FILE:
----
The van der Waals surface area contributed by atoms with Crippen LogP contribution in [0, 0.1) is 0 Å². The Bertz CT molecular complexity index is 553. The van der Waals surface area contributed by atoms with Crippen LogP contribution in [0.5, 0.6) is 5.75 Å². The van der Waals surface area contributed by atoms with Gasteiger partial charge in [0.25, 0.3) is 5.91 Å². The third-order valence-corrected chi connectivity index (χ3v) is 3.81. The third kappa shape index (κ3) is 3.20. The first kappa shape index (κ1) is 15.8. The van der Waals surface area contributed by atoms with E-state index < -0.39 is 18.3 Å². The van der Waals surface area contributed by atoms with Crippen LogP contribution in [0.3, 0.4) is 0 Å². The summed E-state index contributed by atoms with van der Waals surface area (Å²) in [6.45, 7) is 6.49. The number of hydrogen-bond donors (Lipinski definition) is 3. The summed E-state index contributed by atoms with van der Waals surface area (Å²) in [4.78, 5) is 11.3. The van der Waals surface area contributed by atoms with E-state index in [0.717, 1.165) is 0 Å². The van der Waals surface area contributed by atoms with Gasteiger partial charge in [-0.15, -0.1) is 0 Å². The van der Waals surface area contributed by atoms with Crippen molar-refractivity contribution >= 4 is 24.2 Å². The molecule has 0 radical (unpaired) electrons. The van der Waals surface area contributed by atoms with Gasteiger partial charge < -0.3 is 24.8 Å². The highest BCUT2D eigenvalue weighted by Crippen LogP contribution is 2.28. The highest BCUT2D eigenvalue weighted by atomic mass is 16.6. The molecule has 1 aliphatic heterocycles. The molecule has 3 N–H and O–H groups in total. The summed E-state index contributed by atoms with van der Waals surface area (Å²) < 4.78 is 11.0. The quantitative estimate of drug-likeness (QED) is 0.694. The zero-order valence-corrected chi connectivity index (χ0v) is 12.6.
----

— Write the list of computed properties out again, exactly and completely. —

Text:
The van der Waals surface area contributed by atoms with Crippen LogP contribution in [0, 0.1) is 0 Å². The Bertz CT molecular complexity index is 553. The van der Waals surface area contributed by atoms with Crippen LogP contribution in [0.5, 0.6) is 5.75 Å². The van der Waals surface area contributed by atoms with Gasteiger partial charge in [0.25, 0.3) is 5.91 Å². The third-order valence-corrected chi connectivity index (χ3v) is 3.81. The third kappa shape index (κ3) is 3.20. The first kappa shape index (κ1) is 15.8. The van der Waals surface area contributed by atoms with E-state index < -0.39 is 18.3 Å². The van der Waals surface area contributed by atoms with Crippen LogP contribution in [0.3, 0.4) is 0 Å². The summed E-state index contributed by atoms with van der Waals surface area (Å²) in [6.45, 7) is 6.49. The number of hydrogen-bond donors (Lipinski definition) is 3. The summed E-state index contributed by atoms with van der Waals surface area (Å²) in [4.78, 5) is 11.3. The van der Waals surface area contributed by atoms with E-state index in [0.717, 1.165) is 0 Å². The van der Waals surface area contributed by atoms with Gasteiger partial charge in [-0.15, -0.1) is 0 Å². The van der Waals surface area contributed by atoms with Crippen molar-refractivity contribution >= 4 is 24.2 Å². The molecule has 0 radical (unpaired) electrons. The van der Waals surface area contributed by atoms with Gasteiger partial charge < -0.3 is 24.8 Å². The highest BCUT2D eigenvalue weighted by Crippen LogP contribution is 2.28. The highest BCUT2D eigenvalue weighted by atomic mass is 16.6. The molecule has 1 aliphatic heterocycles. The molecule has 3 N–H and O–H groups in total. The summed E-state index contributed by atoms with van der Waals surface area (Å²) < 4.78 is 11.0. The quantitative estimate of drug-likeness (QED) is 0.694. The zero-order valence-corrected chi connectivity index (χ0v) is 12.6.